Illustrating Outdoor Mockups

A large outdoor graphic can be a big commitment for your client both aesthetically and financially. Displaying a giant picture on a billboard, on a wall or on the side of a building exposes the face of your client in the world for all to see, so the message better be clear and brilliant in every respect.

Outdoor graphics present specific problems. They need to look as good at night in artificial lighting as they do in the noon-day sun. They should be as legible from 100 feet away as they are from 20 feet. The risk-free method of assuring the quality of outdoor images is to create a detailed mockup of the image on the site. These visualizations can be presented as a proposal to your client.

Figure 1: The original layout was altered to look as though it was printed on banner fabric to add to the realism of the proposal.

It’s helpful to choose a site prior to creating the graphic but this is not always possible as the client may have very specific ideas about where it will be displayed. You’ll lay out and design the graphic (as in Figure 1), hopefully in the correct resolution to assure a quality print (anywhere from 72 to 360 ppi depending on printer). Later, you’ll duplicate the graphic and reduce its size so that you can use it in the mock-up.

The next step is to photograph the site where the image will be displayed. Take pictures from several vantage points so that you can choose the best angle for the mock up. Observe how shadows from other buildings or foliage might affect the image. Take a picture either in the early morning just after sunrise or just before sunset when the light is at its best. If your camera supports it, photograph the site in Camera Raw format.

If you are going to show the graphic at night, don’t worry about shooting a night shot. You can easily simulate a night view with specialized lighting filters and adjustment techniques that I’ll demonstrate later in this article.

Figure 2: The site was photographed from several vantage points and the best image was selected.

Figure 3: If possible, photograph the site in Camera Raw format so that you can make non-destructive corrections prior to opening the image.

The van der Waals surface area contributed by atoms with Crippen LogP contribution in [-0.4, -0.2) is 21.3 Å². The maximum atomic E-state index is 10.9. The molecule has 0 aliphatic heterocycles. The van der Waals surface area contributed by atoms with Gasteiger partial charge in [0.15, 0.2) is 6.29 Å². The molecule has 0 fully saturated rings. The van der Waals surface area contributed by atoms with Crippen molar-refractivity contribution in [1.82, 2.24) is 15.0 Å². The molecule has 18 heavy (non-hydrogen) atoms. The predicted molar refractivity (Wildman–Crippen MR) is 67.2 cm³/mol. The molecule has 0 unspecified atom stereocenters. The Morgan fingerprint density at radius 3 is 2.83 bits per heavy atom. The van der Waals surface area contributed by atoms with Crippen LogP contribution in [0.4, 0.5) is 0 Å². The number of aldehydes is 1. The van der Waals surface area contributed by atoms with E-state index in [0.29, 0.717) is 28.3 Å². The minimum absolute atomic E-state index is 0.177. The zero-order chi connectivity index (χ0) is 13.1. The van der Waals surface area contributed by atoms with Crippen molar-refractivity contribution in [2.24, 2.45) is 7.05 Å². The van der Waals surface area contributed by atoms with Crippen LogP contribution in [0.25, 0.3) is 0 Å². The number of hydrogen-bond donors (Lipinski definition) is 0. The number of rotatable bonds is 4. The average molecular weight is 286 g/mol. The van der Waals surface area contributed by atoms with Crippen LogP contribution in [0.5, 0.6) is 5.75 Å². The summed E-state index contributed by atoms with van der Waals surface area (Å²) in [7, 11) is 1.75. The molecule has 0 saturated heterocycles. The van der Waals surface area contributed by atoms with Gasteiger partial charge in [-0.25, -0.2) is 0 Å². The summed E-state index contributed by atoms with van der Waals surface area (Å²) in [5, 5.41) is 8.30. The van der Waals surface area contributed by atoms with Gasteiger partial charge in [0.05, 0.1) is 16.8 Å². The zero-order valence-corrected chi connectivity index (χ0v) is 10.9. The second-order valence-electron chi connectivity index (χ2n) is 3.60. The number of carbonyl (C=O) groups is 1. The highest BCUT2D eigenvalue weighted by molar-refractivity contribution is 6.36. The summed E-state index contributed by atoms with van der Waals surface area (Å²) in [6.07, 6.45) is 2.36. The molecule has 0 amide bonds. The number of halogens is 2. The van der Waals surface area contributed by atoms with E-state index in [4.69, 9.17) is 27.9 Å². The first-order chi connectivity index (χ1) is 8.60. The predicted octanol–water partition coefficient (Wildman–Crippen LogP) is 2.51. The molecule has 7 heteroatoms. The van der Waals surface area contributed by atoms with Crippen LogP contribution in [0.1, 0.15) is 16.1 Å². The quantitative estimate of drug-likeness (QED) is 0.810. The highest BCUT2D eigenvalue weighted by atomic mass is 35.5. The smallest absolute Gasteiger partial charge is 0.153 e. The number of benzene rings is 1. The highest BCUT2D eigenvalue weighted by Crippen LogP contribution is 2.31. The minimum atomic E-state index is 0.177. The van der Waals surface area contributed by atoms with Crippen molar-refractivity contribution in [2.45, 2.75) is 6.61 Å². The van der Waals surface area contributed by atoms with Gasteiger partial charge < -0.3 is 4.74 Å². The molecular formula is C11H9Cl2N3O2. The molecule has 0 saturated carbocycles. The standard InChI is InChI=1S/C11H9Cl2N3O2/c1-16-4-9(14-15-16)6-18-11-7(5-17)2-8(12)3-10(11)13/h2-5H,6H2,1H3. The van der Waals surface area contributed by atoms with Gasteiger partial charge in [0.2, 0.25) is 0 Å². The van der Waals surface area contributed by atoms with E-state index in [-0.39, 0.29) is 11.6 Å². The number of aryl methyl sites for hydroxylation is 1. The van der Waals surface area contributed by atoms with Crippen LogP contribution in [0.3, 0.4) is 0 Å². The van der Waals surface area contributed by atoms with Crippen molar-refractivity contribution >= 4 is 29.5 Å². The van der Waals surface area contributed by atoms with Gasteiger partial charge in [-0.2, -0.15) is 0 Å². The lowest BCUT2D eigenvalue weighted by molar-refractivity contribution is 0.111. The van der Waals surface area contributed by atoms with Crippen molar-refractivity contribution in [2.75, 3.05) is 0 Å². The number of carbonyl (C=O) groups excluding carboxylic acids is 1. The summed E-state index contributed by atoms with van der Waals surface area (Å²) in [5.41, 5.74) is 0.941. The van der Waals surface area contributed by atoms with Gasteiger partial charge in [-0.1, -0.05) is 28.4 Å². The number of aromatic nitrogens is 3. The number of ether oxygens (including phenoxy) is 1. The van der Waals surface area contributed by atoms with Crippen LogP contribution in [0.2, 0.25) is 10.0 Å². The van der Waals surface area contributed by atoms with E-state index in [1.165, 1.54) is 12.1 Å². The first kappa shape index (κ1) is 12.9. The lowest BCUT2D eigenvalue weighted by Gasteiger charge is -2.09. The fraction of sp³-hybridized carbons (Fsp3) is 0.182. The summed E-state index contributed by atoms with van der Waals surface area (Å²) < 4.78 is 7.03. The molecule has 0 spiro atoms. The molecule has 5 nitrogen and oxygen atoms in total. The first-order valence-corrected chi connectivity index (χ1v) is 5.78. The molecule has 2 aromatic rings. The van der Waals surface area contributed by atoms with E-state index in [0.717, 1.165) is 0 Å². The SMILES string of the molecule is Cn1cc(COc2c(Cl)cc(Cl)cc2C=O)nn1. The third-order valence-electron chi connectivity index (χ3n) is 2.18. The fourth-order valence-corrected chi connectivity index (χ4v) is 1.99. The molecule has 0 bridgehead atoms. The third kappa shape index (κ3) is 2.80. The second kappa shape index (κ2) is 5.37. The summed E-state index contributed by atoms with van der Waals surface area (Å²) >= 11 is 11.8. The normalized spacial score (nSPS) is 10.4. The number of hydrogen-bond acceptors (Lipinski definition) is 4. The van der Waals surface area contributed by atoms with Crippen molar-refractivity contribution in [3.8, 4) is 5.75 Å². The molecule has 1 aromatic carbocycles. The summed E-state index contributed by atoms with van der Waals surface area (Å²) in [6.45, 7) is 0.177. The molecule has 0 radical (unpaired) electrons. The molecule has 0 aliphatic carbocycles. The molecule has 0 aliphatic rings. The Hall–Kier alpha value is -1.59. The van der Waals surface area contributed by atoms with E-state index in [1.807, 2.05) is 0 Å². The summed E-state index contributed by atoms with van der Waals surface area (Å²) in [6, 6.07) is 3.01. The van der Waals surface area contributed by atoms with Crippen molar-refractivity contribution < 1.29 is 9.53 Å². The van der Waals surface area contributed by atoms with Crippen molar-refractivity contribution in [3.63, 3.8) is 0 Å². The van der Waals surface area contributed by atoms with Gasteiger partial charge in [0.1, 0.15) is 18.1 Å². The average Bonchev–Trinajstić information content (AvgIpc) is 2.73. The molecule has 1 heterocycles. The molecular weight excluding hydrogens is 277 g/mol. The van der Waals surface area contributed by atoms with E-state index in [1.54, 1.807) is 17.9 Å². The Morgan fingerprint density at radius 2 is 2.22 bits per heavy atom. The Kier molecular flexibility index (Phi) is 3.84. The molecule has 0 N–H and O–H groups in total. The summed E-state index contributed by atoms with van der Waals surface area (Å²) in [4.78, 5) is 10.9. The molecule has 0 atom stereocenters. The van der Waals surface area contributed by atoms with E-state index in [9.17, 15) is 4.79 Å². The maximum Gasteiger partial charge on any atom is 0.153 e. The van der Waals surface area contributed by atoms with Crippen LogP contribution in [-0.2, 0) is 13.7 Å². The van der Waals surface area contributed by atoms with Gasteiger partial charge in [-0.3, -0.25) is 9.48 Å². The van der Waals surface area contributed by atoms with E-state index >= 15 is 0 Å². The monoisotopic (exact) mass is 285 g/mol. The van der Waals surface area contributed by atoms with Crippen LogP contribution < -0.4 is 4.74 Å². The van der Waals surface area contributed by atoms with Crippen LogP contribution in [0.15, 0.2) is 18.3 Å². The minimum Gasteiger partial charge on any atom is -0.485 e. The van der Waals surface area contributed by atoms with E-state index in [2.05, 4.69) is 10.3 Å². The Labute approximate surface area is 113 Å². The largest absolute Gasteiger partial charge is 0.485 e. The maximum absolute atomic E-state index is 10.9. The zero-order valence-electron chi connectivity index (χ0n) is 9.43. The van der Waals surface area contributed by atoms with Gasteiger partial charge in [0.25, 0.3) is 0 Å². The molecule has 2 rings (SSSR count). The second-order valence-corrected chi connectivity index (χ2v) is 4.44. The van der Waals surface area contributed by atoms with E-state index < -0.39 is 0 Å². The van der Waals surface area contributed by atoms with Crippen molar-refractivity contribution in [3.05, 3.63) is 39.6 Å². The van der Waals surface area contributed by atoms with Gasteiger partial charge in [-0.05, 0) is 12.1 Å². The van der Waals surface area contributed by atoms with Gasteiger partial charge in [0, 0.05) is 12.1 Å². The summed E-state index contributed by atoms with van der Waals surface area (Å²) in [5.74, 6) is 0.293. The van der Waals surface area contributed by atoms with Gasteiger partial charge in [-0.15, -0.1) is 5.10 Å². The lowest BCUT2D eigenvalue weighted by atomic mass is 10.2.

Load the images from the camera onto your computer. Use Adobe Bridge (File > Browse) to preview your photographs (See Figure 2), then choose the best image to work with. It should be an interesting photo of the site seen from a critical angle. It should emphasize the area where the graphic will be and include details that will enhance the site’s appearance like a rich blue sky for example or trees and foliage. If you shot the image in Camera Raw, make initial adjustments in the Camera Raw interface (See Figure 3). Camera Raw will enable you to make several non-destructive adjustments before you open the image in Photoshop so that you can maintain complete control over the atmospheric qualities of the image like exposure, tint and white point.

Open the site photo and check the size and resolution (Image > Image Size). Then open the graphic and make a duplicate (Image > Duplicate). Reduce the size and resolution of the duplicate graphic with the Image Size dialog box to approximate the width or height of the site photo. The images probably won’t be identical in proportion but don’t worry, you can reduce the size of the graphic to fit in the space it is destined for later when you composite the images.

Now, choose the Move tool. Drag and drop the graphic image onto the site photo. A new layer will be created. Double click on its name in the Layers palette and type the word “Graphic”.

Figure 4: Drag the graphic onto the site image. It will appear as a layer.

Figure 5: Transform the graphic to produce a perspective effect.